I came across two articles the other day that worry me: 1.) The most recent wage gap statistics, which are back to 2005 levels. Ladies, this should keep us up at night. And 2.) An article  about “Queen Bee Sydrome,” when the most successful women distance themselves from other females and refuse to help them rise through the ranks.

And we wonder why so few of us sit in Fortune 500 C-suites.

That said, within the legal marketing industry (emphasis on “marketing”), I see positive change on a regular basis. A quick, awesome example: During the LMASE mini-conference in Charlotte, I cornered Erin Corbin Mezaros to let her know that even though she may not remember me, I certainly remember her. During my first 7 months in legal marketing, I found out I was expecting, and at my first LMA Annual Convention, she told me a few extremely comforting anecdotes about accepting her CMO position with a bun in the oven. Here’s what’s most impressive: during the same mini-conference, another colleague of mine (same age as I) pulled Erin aside to thank her for similar advice. She had offered her guidance that she’ll never forget. That’s an amazing professional.

This is a call to action to those of us with the energy and power to change the workplace as we take on bigger roles. Let’s participate in this discussion and set a plan of action for our respective workplaces. Most importantly, look at yourself and your network as you consider your career trajectory. If you aren’t smart women to your professional circle, both younger and more senior, then don’t complain about the salary gap. We can change it for our daughters. That’s my $.02 on what we as young professional women can do in addition to  “leaning in.”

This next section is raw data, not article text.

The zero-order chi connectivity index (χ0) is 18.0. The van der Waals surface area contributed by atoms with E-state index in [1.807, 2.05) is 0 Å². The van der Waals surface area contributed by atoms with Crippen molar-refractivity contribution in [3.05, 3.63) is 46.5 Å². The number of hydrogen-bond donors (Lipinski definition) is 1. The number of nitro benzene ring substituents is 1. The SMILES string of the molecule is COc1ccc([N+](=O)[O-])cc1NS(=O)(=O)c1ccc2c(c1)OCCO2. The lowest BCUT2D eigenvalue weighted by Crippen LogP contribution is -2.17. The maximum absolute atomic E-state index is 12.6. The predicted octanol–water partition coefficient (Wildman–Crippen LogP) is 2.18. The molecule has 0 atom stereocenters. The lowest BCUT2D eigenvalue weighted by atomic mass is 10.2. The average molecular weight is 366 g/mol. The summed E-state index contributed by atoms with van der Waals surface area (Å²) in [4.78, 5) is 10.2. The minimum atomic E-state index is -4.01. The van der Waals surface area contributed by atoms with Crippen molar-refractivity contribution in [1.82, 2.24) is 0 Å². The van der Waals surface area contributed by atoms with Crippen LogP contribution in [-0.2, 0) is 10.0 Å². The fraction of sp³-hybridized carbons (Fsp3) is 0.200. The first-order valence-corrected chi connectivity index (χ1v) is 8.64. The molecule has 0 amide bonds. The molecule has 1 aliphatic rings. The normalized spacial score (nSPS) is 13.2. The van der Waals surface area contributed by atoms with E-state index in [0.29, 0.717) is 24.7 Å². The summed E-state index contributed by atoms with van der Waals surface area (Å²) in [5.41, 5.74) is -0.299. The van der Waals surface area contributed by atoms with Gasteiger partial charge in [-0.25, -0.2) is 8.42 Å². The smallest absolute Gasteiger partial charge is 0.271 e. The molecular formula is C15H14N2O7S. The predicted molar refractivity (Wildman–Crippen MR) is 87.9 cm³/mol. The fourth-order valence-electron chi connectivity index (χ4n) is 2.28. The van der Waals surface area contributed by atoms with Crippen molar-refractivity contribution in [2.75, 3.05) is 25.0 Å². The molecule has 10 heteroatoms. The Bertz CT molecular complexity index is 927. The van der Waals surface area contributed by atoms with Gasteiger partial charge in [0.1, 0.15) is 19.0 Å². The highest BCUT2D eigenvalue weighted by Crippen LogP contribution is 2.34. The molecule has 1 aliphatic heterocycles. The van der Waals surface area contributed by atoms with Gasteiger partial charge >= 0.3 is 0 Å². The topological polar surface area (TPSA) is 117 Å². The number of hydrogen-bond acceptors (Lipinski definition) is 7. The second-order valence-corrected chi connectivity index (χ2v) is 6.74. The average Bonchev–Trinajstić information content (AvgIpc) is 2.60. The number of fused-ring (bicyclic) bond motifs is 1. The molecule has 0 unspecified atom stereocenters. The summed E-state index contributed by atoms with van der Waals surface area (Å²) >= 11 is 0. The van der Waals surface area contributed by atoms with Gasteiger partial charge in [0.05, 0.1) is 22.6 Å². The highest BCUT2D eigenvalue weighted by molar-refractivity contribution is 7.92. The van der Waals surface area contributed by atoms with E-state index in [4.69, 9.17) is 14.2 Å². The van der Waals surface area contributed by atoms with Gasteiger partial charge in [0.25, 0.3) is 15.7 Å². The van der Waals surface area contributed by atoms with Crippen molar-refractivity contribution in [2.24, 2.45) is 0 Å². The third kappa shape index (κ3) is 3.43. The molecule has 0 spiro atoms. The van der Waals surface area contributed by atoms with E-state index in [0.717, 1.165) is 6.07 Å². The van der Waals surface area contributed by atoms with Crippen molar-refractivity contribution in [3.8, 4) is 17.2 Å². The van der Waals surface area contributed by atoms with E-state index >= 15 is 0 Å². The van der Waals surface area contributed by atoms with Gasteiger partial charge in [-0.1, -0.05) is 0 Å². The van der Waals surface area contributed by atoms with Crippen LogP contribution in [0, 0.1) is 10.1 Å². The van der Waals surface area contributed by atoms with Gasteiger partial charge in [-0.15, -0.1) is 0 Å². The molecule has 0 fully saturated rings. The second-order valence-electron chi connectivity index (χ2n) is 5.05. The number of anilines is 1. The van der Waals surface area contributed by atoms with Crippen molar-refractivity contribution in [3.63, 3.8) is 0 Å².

What else can professional women to secure more roles in leadership?


Social networks make it easier for users to voice their opinion—opinions about anything and everything. But just because you can voice your opinion in no way means you should.

Writing has always been a release for me. I’m one of those almost-30-year-olds who still keeps a written diary. Weird for a technology fiend, but there’s a reason – because I’m human, and I have bad days. And because I have a career, one that can be public, I make sure to keep those bad days to myself. As much as I’d like to publicly vent my frustrations, I know better. Nothing good would come out of it, aside from some pressure being relieved. But apart from a temporary fix, I would be presented with a long-term problem. One that affects my career and reputation that I’ve worked hard to build.